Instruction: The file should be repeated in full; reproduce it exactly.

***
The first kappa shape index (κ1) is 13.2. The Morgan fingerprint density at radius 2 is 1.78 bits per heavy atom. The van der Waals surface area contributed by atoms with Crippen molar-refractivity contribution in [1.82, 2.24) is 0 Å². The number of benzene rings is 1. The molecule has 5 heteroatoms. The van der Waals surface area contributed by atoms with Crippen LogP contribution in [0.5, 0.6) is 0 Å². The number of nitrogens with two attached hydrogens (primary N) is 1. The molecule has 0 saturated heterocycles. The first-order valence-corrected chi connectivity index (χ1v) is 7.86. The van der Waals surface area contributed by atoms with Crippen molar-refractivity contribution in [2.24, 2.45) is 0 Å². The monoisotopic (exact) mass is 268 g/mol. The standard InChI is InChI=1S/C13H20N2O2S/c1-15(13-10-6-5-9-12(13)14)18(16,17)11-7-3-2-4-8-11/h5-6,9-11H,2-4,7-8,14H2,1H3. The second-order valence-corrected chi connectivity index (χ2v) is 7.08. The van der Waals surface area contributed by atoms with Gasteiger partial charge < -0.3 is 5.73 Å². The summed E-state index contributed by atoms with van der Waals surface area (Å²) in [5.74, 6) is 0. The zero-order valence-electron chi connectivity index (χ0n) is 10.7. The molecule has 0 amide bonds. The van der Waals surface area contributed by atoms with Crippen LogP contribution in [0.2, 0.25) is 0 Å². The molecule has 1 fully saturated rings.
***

The first kappa shape index (κ1) is 13.2. The Morgan fingerprint density at radius 2 is 1.78 bits per heavy atom. The van der Waals surface area contributed by atoms with Crippen molar-refractivity contribution in [1.82, 2.24) is 0 Å². The number of benzene rings is 1. The molecule has 5 heteroatoms. The van der Waals surface area contributed by atoms with Crippen LogP contribution in [0.5, 0.6) is 0 Å². The number of nitrogens with two attached hydrogens (primary N) is 1. The molecule has 0 saturated heterocycles. The first-order valence-corrected chi connectivity index (χ1v) is 7.86. The van der Waals surface area contributed by atoms with Crippen molar-refractivity contribution in [2.24, 2.45) is 0 Å². The monoisotopic (exact) mass is 268 g/mol. The standard InChI is InChI=1S/C13H20N2O2S/c1-15(13-10-6-5-9-12(13)14)18(16,17)11-7-3-2-4-8-11/h5-6,9-11H,2-4,7-8,14H2,1H3. The second-order valence-corrected chi connectivity index (χ2v) is 7.08. The van der Waals surface area contributed by atoms with Gasteiger partial charge < -0.3 is 5.73 Å². The summed E-state index contributed by atoms with van der Waals surface area (Å²) in [5.74, 6) is 0. The zero-order valence-electron chi connectivity index (χ0n) is 10.7. The molecule has 0 amide bonds. The van der Waals surface area contributed by atoms with Crippen LogP contribution in [0.2, 0.25) is 0 Å². The molecule has 1 fully saturated rings.